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Democrats Won. So Why Are They Crying ‘No Fair’?

In regular times, what happened last night would put a bounce in the step of members of both parties.

There was something for everyone. Neither party had a giant night but neither party took a shellacking either.

It should have been a moment of happiness for both sides. But we’re not in regular times.

The Democrats took the House of Representatives while the Republicans made gains in the U.S Senate and won a number of unexpected seats.

It gave Republicans the opportunity to bask in the surprise victories of Ron DeSantis for governor of Florida and Rick Scott for U.S Senate. Meanwhile, Democrats needed 23 seats to take the House and are currently estimated to gain 36 to seats.

They additionally picked up seven new governorships, including knocking off longtime foe Scott Walker in Wisconsin, a state that was central to Donald Trump’s election win in 2016.

The Democrats even came close enough to knocking off Ted Cruz in Texas, with their liberal hero Beto O’Rourke, but Republicans could take pleasure in the fact that they ultimately didn’t.

It wasn’t the tsunami that Democrats hoped for, but it should have brought some measure of satisfaction in the process. It didn’t.

Instead, CNN’s Van Jones said, on the air, that his heart was breaking. Writer Mona Eltahawy raged that white women, who had voted for candidates she does not like, were “foot soldiers of the patriarchy.”

Republicans might also have been disappointed at losing the House but not overly so.

As writer Ramesh Ponnuru pointed out on Twitter, “Since 1968, no period of unified government control has lasted longer than 4 years.” Expecting to keep all three branches of government for any meaningful length of time is foolhardy.

And Republicans did seem to be processing the loss in a healthy manner. Even Donald Trump took to Twitter to say that Nancy Pelosi should be Speaker of the House and that he would push Republicans to vote for her if she didn’t have enough Democratic support. “She has earned this great honor,” Trump tweeted.

The main thing was that this election was normal and it had been a while since something this normal had happened.

Yet the Democrats, stuck in some “it’s not fair!” loop left over from the 2016 election, felt cheated by the GOP wins in the Senate.

A few days before the election, Vox’s Ezra Klein had tweeted his concern of the “crisis that will follow if Democrats win the House popular vote but not the majority.”

That didn’t happen, so instead, the line of the night, pushed by people who really should know better, centered around the “Senate popular vote.”

Amanda Marcotte, a politics writer for, tweeted, “Republicans lost the popular vote in Senate races by over 15 percentage points, but still gained two seats. Our country is not a democracy.”

It was the liberal talking point of the day. Mark Copelovitch‏, Professor of Political Science & Public Affairs at the University of Wisconsin, highlighted the same point.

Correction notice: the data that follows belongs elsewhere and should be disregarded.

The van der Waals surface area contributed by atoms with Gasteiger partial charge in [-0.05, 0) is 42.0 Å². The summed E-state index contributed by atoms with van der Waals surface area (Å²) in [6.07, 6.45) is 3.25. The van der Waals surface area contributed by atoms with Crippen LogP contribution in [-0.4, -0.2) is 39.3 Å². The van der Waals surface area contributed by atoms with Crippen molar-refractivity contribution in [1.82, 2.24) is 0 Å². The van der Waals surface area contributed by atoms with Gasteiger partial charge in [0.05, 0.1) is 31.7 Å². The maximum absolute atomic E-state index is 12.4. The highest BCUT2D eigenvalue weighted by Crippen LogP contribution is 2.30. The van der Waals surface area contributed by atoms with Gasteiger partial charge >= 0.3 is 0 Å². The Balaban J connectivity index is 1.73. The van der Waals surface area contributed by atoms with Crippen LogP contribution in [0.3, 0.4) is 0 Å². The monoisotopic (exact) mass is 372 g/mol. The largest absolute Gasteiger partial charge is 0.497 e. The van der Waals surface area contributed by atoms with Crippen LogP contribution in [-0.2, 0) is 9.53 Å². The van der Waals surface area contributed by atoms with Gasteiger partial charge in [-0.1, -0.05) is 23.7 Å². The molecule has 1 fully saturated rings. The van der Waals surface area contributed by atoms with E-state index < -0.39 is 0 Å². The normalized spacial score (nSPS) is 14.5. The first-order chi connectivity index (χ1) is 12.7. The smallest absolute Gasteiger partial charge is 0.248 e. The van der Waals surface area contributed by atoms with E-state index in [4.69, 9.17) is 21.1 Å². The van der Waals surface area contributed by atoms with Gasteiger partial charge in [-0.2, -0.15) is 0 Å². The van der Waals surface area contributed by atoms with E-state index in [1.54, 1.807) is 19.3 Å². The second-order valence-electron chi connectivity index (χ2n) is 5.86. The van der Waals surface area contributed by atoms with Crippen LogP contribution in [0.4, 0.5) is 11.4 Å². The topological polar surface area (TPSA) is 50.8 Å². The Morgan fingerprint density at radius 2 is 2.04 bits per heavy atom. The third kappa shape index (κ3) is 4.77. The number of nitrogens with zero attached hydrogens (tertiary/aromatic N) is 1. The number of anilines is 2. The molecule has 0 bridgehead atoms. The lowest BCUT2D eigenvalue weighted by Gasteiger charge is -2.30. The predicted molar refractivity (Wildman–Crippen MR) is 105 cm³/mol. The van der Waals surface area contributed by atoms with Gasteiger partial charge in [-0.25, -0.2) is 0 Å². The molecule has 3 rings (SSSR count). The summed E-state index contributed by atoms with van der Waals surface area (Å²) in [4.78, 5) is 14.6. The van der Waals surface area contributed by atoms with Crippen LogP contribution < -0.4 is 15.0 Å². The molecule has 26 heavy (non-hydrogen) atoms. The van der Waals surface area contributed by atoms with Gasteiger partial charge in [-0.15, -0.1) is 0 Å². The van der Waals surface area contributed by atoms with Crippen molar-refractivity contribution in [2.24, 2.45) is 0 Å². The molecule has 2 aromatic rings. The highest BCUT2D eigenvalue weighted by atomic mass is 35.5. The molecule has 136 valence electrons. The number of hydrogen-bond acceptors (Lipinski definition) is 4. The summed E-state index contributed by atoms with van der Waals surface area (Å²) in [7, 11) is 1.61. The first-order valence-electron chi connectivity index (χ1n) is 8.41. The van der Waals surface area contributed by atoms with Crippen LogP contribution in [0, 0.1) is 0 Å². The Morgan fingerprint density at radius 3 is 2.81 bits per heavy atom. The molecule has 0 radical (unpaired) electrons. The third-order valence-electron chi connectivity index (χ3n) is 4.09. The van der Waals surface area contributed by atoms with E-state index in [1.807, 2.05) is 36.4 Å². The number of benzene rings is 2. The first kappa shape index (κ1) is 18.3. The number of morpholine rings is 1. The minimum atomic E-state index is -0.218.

These are not laypeople, looking up at the screen every few years to find out who won the election.

These are dedicated political professionals pushing a nonsensical, irrelevant trope that this year also happened to be mathematically incorrect.

The “it’s not fair!” brigade didn’t seem to notice that there were 35 U.S. Senate races and the Democrats won at least 21 of them.

Or that in the California U.S. Senate race, a Democrat ran against a Democrat.

U.S Senate candidates in places like New York had only nominal opposition, yet the intensity to vote was so high on the left that people came out in droves anyway.

In my home neighborhood of Park Slope, long lines at polling places were standard despite the fact that for at least three races, including for U.S House representative seat, the Republicans hadn’t fielded a candidate at all.

In New York, U.S. Senator Kirsten Gillibrand won her race by over 30 points.

Finally, not all states have races for the U.S. Senate on the same year, so it’s extra ludicrous to add up the total as if they do.

The real problem for Democrats is that no matter how well the night went, Donald Trump was still president. Democrats are banging their heads against the wall to fight President Trump, a man who needed to have Hillary Clinton at his wedding and who openly admires Nancy Pelosi, instead of figuring out a way to work with him.

There’s no leadership to talk them off the ledge that they are needlessly on because keeping the intensity against Trump high is good for Democratic fundraising.

Democrats had a good night, and in any other time, they would know that.

That expectations were so unreasonable and that the “no fair!” line is given so much credence today doesn’t speak well for the state of the party.

President Trump is not forever.

Our institutions and systems should be.

That Democrats are ready to alter them to affect their results is troubling.

They need grown-ups in the party to say so.

Karol Markowicz is a writer living in Brooklyn. Follow her on Twitter: @karol.

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